The control system of the proton source and the low-energy beam transport (LEBT) is developed by IRFU’s Systems Engineering Division (SIS). It also concerns the beam diagnostic features installed on the LEBT, which are developed at SACM (Doppler Shift Measurements and EMU).

The Emittance Measurement Unit (EMU) is used to measure the angular divergence and intensity of the beam as it leaves the ion source in the two dimensions transverse to the beam direction (x,x’) and (y,y’). SACM is responsible for designing, producing and delivering two Allison scanner systems for taking measurements in each of these directions. One of the challenges that these systems must meet is related to the very high power density deposited at the slits intercepting the proton beam. Delivery of these tungsten parts had to be postponed owing to manufacturing problems, and delivery is now scheduled for November 2016.

 

The control system of the proton source and the low-energy beam transport (LEBT) is developed by IRFU’s Systems Engineering Division (SIS). It also concerns the beam diagnostic features installed on the LEBT, which are developed at SACM (Doppler Shift Measurements and EMU).

The Emittance Measurement Unit (EMU) is used to measure the angular divergence and intensity of the beam as it leaves the ion source in the two dimensions transverse to the beam direction (x,x’) and (y,y’). SACM is responsible for designing, producing and delivering two Allison scanner systems for taking measurements in each of these directions. One of the challenges that these systems must meet is related to the very high power density deposited at the slits intercepting the proton beam. Delivery of these tungsten parts had to be postponed owing to manufacturing problems, and delivery is now scheduled for November 2016.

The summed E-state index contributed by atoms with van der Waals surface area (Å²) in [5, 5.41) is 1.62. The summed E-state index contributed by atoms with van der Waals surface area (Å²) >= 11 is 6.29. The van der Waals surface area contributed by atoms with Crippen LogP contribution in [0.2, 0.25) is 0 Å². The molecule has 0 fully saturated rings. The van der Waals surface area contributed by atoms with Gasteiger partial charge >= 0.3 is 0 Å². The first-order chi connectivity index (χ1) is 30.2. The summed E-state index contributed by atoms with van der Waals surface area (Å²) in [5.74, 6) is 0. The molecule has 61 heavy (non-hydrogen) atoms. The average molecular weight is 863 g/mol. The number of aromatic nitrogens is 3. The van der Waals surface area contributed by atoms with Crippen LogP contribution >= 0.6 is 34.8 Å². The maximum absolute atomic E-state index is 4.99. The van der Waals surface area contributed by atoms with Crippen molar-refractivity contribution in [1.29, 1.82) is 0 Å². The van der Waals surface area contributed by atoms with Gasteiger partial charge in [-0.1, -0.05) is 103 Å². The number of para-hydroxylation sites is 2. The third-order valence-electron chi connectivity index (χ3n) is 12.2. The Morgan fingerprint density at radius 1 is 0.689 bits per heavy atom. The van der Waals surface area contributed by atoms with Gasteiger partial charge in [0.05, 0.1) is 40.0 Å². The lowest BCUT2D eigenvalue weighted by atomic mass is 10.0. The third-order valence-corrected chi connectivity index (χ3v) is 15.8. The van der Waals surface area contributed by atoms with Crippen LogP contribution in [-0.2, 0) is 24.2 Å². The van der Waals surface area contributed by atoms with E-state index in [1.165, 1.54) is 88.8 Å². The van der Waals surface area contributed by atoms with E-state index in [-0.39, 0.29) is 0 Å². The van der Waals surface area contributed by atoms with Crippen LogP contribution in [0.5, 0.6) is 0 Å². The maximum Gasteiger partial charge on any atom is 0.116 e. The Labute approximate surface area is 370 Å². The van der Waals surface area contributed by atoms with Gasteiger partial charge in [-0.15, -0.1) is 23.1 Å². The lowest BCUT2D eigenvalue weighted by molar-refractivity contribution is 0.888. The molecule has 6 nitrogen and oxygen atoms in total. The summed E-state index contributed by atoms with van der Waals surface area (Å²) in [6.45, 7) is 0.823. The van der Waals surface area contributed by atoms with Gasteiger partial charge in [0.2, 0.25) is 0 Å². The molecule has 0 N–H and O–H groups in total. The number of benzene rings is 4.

The Doppler Shift Measurement Unit is used to measure species fractions in the beam at the ion source exit. It does this by analyzing the interaction radiation of the beam (and therefore of these species) with the gas remaining in the beam vacuum vessel. CEA is responsible for delivering a Doppler unit in July 2016.

Other diagnostic features developed at IRFU, the Non Invasive Profile monitor (NPN) and the neutron-sensitive Beam Loss Monitor (nBLM) are the responsibility of IRFU’s Electronics, Detectors and Computing Division (SEDI).

 

 
The European Spallation Source (ESS)

3D view of the RFQ.

RFQ